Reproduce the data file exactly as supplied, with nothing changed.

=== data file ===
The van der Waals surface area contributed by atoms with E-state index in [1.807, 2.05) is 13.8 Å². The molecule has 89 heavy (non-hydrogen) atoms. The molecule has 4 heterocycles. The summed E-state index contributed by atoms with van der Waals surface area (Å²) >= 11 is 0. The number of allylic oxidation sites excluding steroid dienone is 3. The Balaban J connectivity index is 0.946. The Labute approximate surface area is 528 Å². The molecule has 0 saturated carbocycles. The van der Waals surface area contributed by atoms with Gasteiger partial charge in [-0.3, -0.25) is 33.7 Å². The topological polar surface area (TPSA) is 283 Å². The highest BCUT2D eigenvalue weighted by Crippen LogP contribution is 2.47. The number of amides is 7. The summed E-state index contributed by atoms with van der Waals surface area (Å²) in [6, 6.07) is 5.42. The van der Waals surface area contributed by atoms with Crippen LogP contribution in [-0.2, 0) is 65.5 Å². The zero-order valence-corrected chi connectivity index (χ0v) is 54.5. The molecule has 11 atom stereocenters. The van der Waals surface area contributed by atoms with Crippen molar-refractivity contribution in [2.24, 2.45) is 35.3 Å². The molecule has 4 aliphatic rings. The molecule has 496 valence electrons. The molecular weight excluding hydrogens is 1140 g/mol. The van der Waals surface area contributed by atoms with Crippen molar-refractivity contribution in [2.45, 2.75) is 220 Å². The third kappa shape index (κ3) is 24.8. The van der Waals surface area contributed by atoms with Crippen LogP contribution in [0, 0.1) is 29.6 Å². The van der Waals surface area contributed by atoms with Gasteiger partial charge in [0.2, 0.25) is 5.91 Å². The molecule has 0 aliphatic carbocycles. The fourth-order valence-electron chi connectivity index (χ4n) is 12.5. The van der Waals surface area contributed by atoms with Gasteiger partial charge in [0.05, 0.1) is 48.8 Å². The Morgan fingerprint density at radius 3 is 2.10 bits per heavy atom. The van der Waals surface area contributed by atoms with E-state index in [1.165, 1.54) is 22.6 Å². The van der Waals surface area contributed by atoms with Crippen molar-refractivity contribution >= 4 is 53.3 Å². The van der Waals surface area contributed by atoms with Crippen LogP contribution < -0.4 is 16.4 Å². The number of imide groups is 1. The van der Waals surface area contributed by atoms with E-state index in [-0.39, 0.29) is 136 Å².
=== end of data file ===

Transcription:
The van der Waals surface area contributed by atoms with E-state index in [1.807, 2.05) is 13.8 Å². The molecule has 89 heavy (non-hydrogen) atoms. The molecule has 4 heterocycles. The summed E-state index contributed by atoms with van der Waals surface area (Å²) >= 11 is 0. The number of allylic oxidation sites excluding steroid dienone is 3. The Balaban J connectivity index is 0.946. The Labute approximate surface area is 528 Å². The molecule has 0 saturated carbocycles. The van der Waals surface area contributed by atoms with Gasteiger partial charge in [-0.3, -0.25) is 33.7 Å². The topological polar surface area (TPSA) is 283 Å². The highest BCUT2D eigenvalue weighted by Crippen LogP contribution is 2.47. The number of amides is 7. The summed E-state index contributed by atoms with van der Waals surface area (Å²) in [6, 6.07) is 5.42. The van der Waals surface area contributed by atoms with Crippen LogP contribution in [-0.2, 0) is 65.5 Å². The zero-order valence-corrected chi connectivity index (χ0v) is 54.5. The molecule has 11 atom stereocenters. The van der Waals surface area contributed by atoms with Crippen molar-refractivity contribution in [2.24, 2.45) is 35.3 Å². The molecule has 4 aliphatic rings. The molecule has 496 valence electrons. The molecular weight excluding hydrogens is 1140 g/mol. The van der Waals surface area contributed by atoms with Crippen molar-refractivity contribution in [2.45, 2.75) is 220 Å². The third kappa shape index (κ3) is 24.8. The van der Waals surface area contributed by atoms with Crippen LogP contribution in [0, 0.1) is 29.6 Å². The van der Waals surface area contributed by atoms with Gasteiger partial charge in [0.2, 0.25) is 5.91 Å². The molecule has 0 aliphatic carbocycles. The fourth-order valence-electron chi connectivity index (χ4n) is 12.5. The van der Waals surface area contributed by atoms with Gasteiger partial charge in [0.05, 0.1) is 48.8 Å². The Morgan fingerprint density at radius 3 is 2.10 bits per heavy atom. The van der Waals surface area contributed by atoms with E-state index in [1.165, 1.54) is 22.6 Å². The van der Waals surface area contributed by atoms with Crippen molar-refractivity contribution >= 4 is 53.3 Å². The van der Waals surface area contributed by atoms with Crippen LogP contribution < -0.4 is 16.4 Å². The number of imide groups is 1. The van der Waals surface area contributed by atoms with E-state index in [-0.39, 0.29) is 136 Å².